Classical music should give up its likes and dislikes
John Cage taught that “You can become narrow-minded, literally, by only liking certain things, and disliking others. But you can become open-minded, literally, by giving up your likes and dislikes and becoming interested in things.” Despite which, concert promoters and broadcasters continue to use their own personal likes and dislikes filtered by the perceived likes and dislikes of audiences to decide what music we should hear. Not only does this result in the ‘saturation bombing’ approach of composer anniversaries, but it also provokes reaction in the form of the ‘dead composer bounce’ whereby little-known composers are hyped way beyond their worth. In recent years Havergal Brian and John Foulds have suffered this fate, and signs are that George Lloyd – born 1913 - is being lined up for the same treatment as a well-meant alternative to the currently raging Battle of Britten. Don’t get me wrong, I am a fan of George Lloyds’s music; I wrote about his Requiem back in 2006 and the magnificent 1984 Lyrita LP recording of his evocative Fifth Symphony plays as I write. Sibelius once commented ‘How endless a lot of well-composed music is – but nothing else than note scribbling. The inner life is absent. They’ve built a huge shipyard – but where is the ship?’ Lloyd passes the litmus test for inner life with flying colours, while the ship is most definitely present. But to promote him as a neglected genius who composed overlooked masterpieces would do him a grave disservice.
Elimination of the ego from creative judgements was central to Cage’s experiments with chance techniques. Yet egos continue to determine what we hear, and what we don’t hear, in the concert hall and on the radio. William Glock’s inspired ego trip brought a revelatory diet of the avant garde to the Proms and BBC Radio 3, while his successor Roger Wright’s less-inspired trip brings us musicals and film music. And in 2013 a major London arts festival takes place dedicated to "bringing alive" Alex Ross’ inspirational but highly personal survey of twentieth century music The Rest of Noise - although in a twist worthy of an M.C. Escher lithograph the author stresses he was ‘not involved… in the programming of concerts’. Which is a pity, because if the organizers has applied chance selection techniques to the works listed in the index of Alex’s book, they could have avoided the festival’s distinctly safe synthesis of their own, Alex’s and the audiences’ likes and dislikes.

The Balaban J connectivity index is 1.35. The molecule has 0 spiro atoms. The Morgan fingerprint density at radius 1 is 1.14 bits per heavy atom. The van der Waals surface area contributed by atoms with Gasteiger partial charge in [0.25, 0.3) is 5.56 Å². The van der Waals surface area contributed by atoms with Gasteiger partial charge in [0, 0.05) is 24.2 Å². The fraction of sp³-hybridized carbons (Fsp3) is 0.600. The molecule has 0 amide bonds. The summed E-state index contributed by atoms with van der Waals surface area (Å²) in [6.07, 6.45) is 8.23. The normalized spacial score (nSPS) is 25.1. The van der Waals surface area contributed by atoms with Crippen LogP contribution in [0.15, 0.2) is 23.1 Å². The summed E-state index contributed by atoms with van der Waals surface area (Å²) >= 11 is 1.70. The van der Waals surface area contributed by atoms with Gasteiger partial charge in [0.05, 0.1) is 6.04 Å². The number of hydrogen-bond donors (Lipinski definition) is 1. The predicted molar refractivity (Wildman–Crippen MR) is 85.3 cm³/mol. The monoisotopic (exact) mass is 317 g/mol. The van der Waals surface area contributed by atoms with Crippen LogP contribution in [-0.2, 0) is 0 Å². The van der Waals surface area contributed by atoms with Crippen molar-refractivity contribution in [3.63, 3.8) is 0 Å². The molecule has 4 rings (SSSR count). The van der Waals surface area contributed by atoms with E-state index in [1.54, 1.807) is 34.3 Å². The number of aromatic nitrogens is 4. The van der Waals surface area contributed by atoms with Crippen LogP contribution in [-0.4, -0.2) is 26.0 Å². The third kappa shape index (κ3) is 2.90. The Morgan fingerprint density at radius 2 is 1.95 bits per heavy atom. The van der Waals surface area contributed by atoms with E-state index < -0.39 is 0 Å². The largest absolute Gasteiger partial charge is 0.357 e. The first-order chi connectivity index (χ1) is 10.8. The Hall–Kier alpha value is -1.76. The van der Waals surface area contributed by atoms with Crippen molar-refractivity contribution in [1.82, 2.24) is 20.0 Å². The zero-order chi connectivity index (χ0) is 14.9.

John Cage explained that “Most people who believe that I’m interested in chance don’t realize that I use chance as a discipline – they think I use it – I don’t know – as a way of giving up making choices. But my choices consist in choosing what questions to ask…” Using chance to determine concert and broadcast programmes could make classical music choose the right questions and banish for ever the last gasp of a dinosaur syndrome evident in the 2013 Vienna new year’s day concert. As Cage explains, chance can be combined with choice using filters to make to make the results commercially viable - e.g. that there is at least one ‘box office’ work in a programme, and that in the case of a concerts there is compatibility between the forces required for each piece. Experiments of this nature would result in George Lloyd and other deserving composers receiving mainstream exposure without subjecting them to the perils of the ‘dead composer bounce’.
In 2013 I will be experimenting with chance techniques to eliminate likes and dislikes from my home listening, and early results with random selection from my CD and LP collection have been very stimulating – particularly when compared with the broadcast alternative. It is very easy to dismiss the use of chance techniques in classical music programming as idealistic and impractical nonsense. But if we do, we are dismissing the thinking of a visionary who we have just spent a year celebrating.
Acknowledgement is due to inspiration from Kay Larson’s curiously overlooked Where the Heart Beats: John Cage, Zen Buddhism, and the Inner Life of Artists. Any copyrighted material on these pages is included as "fair use", for the purpose of study, review or critical analysis only, and will be removed at the request of copyright owner(s). Report broken links, missing images and errors to - overgrownpath at hotmail dot co dot uk Also on Facebook and Twitter.